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Korean School System vs. American School System


Teaching is teaching right? How different can it be to teach students in South Korea versus America? There are of course similarities, however in this post, I want to highlight some of the major differences that I myself noticed. Please keep in mind, as always, these are based off of my opinions and experiences while living abroad. This post is in no way meant to be scientific, or all knowing.

When teaching in Korea, (or any other foreign country), you have to take into account the culture and customs of the country. Korea is a country where modernity, and ancient traditional values meet. This society is grounded in Confucianism, which is an ancient set of rules/beliefs for society, that was founded in China. This system is based on hierarchy, Men the elderly, and those with wealth, or reputable careers are at the top of the hierarchical ladder. Women, younger people/students are near the bottom. Society prides itself on where you rank within this system.

What does this have to do with school system, or teaching English as a foreigner there? It is often seen as extremely rude to question the teacher, as they are “above” you so to speak, and know what they’re talking about. It can also be difficult for students to ask questions, and oftentimes asking, “do you understand” is pointless because students will almost always say yes. It’s much better to ask open-ended questions, or to incorporate a game at the end of a lesson to check for comprehension.

In American schools, there is more freedom to be creative, think independently, and to express personal opinions. There might not always be a “right”, or correct answer based upon opinion. Open discussion with teachers/professors is common. In Korea, the teacher plays more of an authoritative role, there is less room for debate, discussion, or creativity, and there must be a “right” answer, or way to doing mostly everything. There is a heavier emphasis on the hard sciences. Teachers are also more respected in Korean society than in America.

I took this picture of the Korean flag while visiting Geoje Island, because it was made from handprints. Fun fact: The Korean flag is called Taegukgi, (태극기)

I like to use this example of something that actually happened to me while I was teaching there, to give you another perspective on this topic. I was teaching prepositions to my first grade middle schoolers, (seventh grade in the US), after the lesson, I handed each student a piece of paper. I would say things like, “Draw a house” “Draw a dog outside of the house” “Draw a table inside of the house”, etc. What I found interesting, was that in EACH class, at first we could not get past “Everyone, draw a house”. Now, if you were like me, you’re a bit confused. What’s so difficult about being asked to draw a house? It’s pretty simple, right?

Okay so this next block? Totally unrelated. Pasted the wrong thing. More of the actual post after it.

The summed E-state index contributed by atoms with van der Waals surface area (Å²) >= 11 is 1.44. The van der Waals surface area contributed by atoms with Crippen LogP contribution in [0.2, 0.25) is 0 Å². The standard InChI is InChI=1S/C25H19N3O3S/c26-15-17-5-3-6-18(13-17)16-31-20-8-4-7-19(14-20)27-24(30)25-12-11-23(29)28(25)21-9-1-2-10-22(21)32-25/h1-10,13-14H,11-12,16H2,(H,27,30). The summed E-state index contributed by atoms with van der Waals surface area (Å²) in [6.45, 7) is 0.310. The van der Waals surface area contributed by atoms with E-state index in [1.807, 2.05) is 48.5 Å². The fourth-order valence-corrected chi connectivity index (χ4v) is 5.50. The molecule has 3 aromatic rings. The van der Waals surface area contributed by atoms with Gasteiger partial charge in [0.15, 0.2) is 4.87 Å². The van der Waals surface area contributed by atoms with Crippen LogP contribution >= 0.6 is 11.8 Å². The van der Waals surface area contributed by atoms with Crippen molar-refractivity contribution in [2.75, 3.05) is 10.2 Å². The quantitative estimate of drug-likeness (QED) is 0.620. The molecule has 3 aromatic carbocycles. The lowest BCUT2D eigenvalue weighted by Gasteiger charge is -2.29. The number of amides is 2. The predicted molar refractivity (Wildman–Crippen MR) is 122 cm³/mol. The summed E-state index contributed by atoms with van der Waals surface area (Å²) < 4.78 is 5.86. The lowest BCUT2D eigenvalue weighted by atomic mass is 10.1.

Well, the students wanted to know how big the house should be, should it be one level or two, did I want them to draw it in the middle, left, or right side of the paper…basically they wanted me to tell them how to draw the house, so that they could make an exact copy. I would show an example on my PPT of each step after we’d completed the exercise, to check for comprehension on the prepositions we’d gone over. However, one of my co-teachers insisted that I show them the house beforehand so they would know what to draw.

Despite this, that particular exercise was quite popular with students, and each class enjoyed participating. While I was living in Korea, it was surprising to me at times how completely opposite classroom teaching is to how it’s done in the States. As a foreign teacher, I had to learn to be EXTREMELY flexible, and adjust my teaching style to compliment my student’s way of learning. I can’t completely separate myself from my culture, so it definitely had an influence. Cultures between countries may be different, but at the end of the day, middle school students are still middle school students. Sincerity and being yourself goes a long way, and can cross cultural barriers.

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